Young women may believe that negotiating for higher pay is not an option for them, according to a study[7] by Harvard professor, Hannah Riley Bowles. Women are far less likely to negotiate - perhaps for good reason. According to Bowles,[8] women face a higher social cost for negotiating than men, meaning that employers are less inclined to work with them.

Solutions and conclusions

Policy that tackles gender-based economic inequality can help anchor families struggling to build financial foundations. Since overall income inequality widens the wage gap, the most effective way to fix shrink it is from the bottom up. A livable wage, collective bargaining power and stronger work supports are all ways to promote gender pay equity.

Minimum wage

In Massachusetts, with a higher minimum wage, women do much better. The gender wage gap is smaller, especially for low-income earners. Massachusetts women in the 10thpercentile earn 96 percent as much as their male counterparts, compared to just 88 percent as much in Ohio. Massachusetts women make more than Ohio women in every earnings decile,[9] but this is more pronounced among low wage workers. Intentional policy to support decent wages helps.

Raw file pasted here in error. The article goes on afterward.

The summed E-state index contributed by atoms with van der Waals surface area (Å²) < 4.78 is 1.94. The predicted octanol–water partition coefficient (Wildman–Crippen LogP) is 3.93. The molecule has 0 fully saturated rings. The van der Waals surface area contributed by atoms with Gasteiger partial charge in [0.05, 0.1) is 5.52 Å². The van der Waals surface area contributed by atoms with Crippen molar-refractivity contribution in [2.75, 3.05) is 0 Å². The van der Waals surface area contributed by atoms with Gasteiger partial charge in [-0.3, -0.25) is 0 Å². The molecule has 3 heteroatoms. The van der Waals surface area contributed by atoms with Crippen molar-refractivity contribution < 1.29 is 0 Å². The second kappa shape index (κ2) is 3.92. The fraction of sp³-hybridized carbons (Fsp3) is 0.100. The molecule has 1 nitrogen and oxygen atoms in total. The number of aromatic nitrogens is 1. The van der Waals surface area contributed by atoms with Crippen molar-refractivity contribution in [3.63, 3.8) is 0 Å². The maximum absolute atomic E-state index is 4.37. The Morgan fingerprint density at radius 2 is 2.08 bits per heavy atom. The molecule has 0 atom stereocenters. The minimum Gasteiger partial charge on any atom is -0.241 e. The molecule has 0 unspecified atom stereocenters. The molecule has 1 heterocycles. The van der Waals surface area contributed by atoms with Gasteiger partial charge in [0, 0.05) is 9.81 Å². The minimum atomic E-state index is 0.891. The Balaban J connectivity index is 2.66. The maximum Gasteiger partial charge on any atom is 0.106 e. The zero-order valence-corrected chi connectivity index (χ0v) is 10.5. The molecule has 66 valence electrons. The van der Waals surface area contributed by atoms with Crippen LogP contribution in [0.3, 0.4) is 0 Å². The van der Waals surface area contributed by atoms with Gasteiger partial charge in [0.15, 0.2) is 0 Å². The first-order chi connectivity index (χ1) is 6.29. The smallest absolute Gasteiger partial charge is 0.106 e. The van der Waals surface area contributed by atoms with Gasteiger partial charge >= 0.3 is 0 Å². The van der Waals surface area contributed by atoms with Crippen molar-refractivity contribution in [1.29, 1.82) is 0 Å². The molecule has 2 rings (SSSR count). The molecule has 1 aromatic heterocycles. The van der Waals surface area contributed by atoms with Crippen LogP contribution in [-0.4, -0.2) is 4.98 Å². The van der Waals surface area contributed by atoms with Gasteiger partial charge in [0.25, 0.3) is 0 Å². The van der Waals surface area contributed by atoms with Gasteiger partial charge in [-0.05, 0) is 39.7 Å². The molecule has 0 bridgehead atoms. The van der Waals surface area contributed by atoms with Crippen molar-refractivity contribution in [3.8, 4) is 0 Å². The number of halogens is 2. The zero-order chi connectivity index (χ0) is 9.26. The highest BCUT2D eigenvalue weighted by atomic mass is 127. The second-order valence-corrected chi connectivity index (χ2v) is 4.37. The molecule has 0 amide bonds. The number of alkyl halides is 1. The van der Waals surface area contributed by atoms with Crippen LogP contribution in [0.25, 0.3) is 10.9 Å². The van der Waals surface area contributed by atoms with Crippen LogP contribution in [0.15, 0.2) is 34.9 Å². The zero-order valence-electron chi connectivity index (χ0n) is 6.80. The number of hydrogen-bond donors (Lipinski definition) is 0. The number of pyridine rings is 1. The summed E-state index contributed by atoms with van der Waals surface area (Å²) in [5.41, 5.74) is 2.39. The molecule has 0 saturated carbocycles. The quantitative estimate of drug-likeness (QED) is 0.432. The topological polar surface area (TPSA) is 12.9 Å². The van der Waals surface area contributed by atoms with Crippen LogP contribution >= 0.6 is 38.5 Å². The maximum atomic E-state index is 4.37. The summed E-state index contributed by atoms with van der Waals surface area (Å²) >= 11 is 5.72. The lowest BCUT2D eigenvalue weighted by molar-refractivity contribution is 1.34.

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Equity across the earnings spectrum is crucial, but women are more concentrated in low-paying jobs than men. In Ohio, a $15 minimum wage effective by 2025 would pull the bottom 30 percent of earners up and narrow the pay gap.


One of the best ways to tighten the wage gap is to give women the power to come to the negotiating table. Unions help ensure that all employees, including women, receive fair wages and have safe working conditions. The numbers couldn’t be clearer on this: Women’s share of earnings as compared to men’s increase by nearly 16 percent when they are unionized. In Ohio, unionized women make 93 percent of their male counterparts. Non-unionized women make 77 percent.

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Stronger works supports